Waivers of Inadmissibility

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Waivers of Inadmissibility

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When a person is not eligible to be admitted into the United States and receive a visa under the Immigration and Nationality Act (INA), under certain circumstances, he or she may be able to gain lawful admission into the United States if they are eligible to file Form I-601, Applications for Waiver of Ground of Inadmissibility.

Under the Immigration and Nationality Act (INA), Section 212, the general classes of aliens who are ineligible to receive visas and aliens ineligible for admission are enumerated. Common grounds for inadmissibility include:

  • Health-related grounds (e.g. someone with a physical or mental disorder that poses a risk to the health and safety of others);
  • Crimes of moral turpitude;
  • Multiple criminal convictions;
  • Drug trafficking;
  • Prostitution;
  • Human trafficking;
  • Money laundering;
  • Engagement in terrorist activities;
  • Membership in a totalitarian party;
  • Immigration fraud;
  • Misrepresentation;
  • Alien smuggling;
  • Certain aliens previously removed; and
  • Illegal entry and other immigration violations.

Waivers for immigrant visas are available for certain grounds of inadmissibility and typically require that the applicant have either a lawful permanent resident or a spouse or a child who will suffer extreme hardship if the applicant is not permitted into the United States to help them. Inadmissibility waivers are available in the Form I-601, Application for Waiver of Ground of Inadmissibility.

In order for the individual to obtain the waiver, the applicant will need to demonstrate that his or her inadmissibility would cause a qualifying relative to suffer extreme hardship. Those qualifying relatives must be the waiver applicant's permanent resident spouse, their parent, or in some cases their child. It's important to note that the extreme hardship must be established for the qualifying relative, not the waiver applicant.

What supportive evidence do I need?

In order for someone to obtain a waiver, all claims for extreme hardship on behalf of the qualifying relative must be adequately supported by evidence. The evidence of extreme hardship, aside from the applicant's explanation, must include relevant supportive items such as medical or financial reports. Family separation is not necessarily enough, nor is financial inconvenience; therefore, these and other factors shall be considered carefully. Such factors that will be taken into consideration that as extreme hardship include:

  • Health issues - Whether they involve ongoing or specialized treatment, the availability of such treatment in the applicant's home country, the duration of the treatment, and whether the condition is long or short-term.
  • Financial issues – Decline in the standard of living, future employability, the termination of a professional practice, the costs and care of family members, the costs of special education etc.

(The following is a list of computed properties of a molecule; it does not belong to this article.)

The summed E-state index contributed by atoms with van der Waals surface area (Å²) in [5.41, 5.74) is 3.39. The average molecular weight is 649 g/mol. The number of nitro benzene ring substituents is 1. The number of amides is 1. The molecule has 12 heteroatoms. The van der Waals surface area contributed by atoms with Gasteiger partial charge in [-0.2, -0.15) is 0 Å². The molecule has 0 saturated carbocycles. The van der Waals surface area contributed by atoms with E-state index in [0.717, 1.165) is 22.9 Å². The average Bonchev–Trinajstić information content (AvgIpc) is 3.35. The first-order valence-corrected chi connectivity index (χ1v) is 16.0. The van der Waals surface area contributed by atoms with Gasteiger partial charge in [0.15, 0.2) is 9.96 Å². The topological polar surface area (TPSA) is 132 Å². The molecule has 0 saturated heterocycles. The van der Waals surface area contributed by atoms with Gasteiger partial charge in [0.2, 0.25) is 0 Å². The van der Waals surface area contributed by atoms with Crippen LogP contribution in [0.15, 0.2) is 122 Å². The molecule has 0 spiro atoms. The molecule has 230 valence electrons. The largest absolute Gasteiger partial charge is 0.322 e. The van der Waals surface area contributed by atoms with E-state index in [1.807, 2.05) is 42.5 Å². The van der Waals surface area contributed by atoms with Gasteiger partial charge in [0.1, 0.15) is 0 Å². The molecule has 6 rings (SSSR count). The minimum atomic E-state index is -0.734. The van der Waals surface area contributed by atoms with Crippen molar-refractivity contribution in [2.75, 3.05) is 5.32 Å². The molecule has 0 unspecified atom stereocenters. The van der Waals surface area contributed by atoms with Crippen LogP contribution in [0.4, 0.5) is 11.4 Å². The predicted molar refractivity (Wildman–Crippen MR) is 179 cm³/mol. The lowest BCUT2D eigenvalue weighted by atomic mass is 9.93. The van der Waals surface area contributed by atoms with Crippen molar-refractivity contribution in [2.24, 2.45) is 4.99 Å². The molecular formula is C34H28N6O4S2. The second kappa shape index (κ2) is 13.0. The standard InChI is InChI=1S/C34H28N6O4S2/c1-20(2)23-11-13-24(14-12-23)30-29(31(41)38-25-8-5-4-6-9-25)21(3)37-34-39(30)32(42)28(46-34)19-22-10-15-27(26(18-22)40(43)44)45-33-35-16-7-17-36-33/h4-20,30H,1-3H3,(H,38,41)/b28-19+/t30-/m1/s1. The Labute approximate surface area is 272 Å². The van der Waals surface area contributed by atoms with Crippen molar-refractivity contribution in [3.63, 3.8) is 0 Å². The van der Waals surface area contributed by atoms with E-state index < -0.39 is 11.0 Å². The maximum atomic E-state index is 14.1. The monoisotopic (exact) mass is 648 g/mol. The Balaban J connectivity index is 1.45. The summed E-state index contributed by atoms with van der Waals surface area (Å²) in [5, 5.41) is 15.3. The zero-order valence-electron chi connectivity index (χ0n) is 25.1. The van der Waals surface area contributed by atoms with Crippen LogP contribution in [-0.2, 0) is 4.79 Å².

• Education – The loss of the opportunity of higher education, the requirement to be educated in a foreign language etc.
  • Personal ties – Separation from spouse or children, the ages of the involved parties, the length of residence, community ties in the United States, and close relatives living in the United States.

Special factors may be taken into consideration as well such as cultural, language, religious or ethnic issues. As well as valid fears of physical harm, social ostracism, or persecution.

As of June 4, 2012, USCIS implemented a significant change to the filing process for waiver applicants located outside of the United States. Today, those seeking to waive an inadmissibility ground should no longer apply for a waiver at a foreign location, but should instead file a request directly to the USCIS by mailing the application to a UCSIS Lockbox facility in the United States.

These changes affects filings for Form 1-601, Application for Waiver of Grounds of Inadmissibility, Form I-212, Application for Permission to Reapply for Admission into the United States After Deportation or Removal (when filed with the Form I-601), and Form I-290B. It is the USCIS that renders a decision on waiver applications after it considers all hardship factors set forth by the applicant. Therefore, in order to have the best chances of having your waiver approved, you should submit the Form-I-601 with as much supportive documentation as possible.

For those individuals who have been removed or deported from the United States, or who left the United States voluntarily after their deportation order expired, and who seek readmission, will be required to file Form I-212, Application for Permission to Reapply for Admission into the U.S. After Deportation or Removal.

If you have been denied admission into the United States or deported and wish to return to the United States, we urge you to contact a Fort Lauderdale immigration attorney from Guerra Sáenz, PL for legal advice. Having an experienced and qualified attorney by your side can give you the greatest chances of achieving the outcome you desire with your waiver application; we are here to guide you every step of the way and to take the complexity, confusion and mystery out of the application process.

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